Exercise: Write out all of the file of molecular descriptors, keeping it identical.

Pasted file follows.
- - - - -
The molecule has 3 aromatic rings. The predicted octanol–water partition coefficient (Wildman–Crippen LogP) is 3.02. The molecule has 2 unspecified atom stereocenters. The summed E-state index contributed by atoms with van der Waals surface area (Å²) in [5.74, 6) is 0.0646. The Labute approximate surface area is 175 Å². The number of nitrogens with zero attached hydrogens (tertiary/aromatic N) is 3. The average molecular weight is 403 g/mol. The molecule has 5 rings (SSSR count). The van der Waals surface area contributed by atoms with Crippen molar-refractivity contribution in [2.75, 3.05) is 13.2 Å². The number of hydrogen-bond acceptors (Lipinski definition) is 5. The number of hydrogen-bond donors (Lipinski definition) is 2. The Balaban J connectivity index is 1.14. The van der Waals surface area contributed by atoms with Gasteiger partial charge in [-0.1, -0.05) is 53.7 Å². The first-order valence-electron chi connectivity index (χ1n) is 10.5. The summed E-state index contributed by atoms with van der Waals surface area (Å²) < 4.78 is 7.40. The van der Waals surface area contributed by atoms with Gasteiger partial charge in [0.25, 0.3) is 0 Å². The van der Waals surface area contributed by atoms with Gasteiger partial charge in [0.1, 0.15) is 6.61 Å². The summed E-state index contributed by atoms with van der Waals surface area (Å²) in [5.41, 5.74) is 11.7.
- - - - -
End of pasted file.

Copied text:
The molecule has 3 aromatic rings. The predicted octanol–water partition coefficient (Wildman–Crippen LogP) is 3.02. The molecule has 2 unspecified atom stereocenters. The summed E-state index contributed by atoms with van der Waals surface area (Å²) in [5.74, 6) is 0.0646. The Labute approximate surface area is 175 Å². The number of nitrogens with zero attached hydrogens (tertiary/aromatic N) is 3. The average molecular weight is 403 g/mol. The molecule has 5 rings (SSSR count). The van der Waals surface area contributed by atoms with Crippen molar-refractivity contribution in [2.75, 3.05) is 13.2 Å². The number of hydrogen-bond acceptors (Lipinski definition) is 5. The number of hydrogen-bond donors (Lipinski definition) is 2. The Balaban J connectivity index is 1.14. The van der Waals surface area contributed by atoms with Gasteiger partial charge in [-0.1, -0.05) is 53.7 Å². The first-order valence-electron chi connectivity index (χ1n) is 10.5. The summed E-state index contributed by atoms with van der Waals surface area (Å²) < 4.78 is 7.40. The van der Waals surface area contributed by atoms with Gasteiger partial charge in [0.25, 0.3) is 0 Å². The van der Waals surface area contributed by atoms with Gasteiger partial charge in [0.1, 0.15) is 6.61 Å². The summed E-state index contributed by atoms with van der Waals surface area (Å²) in [5.41, 5.74) is 11.7.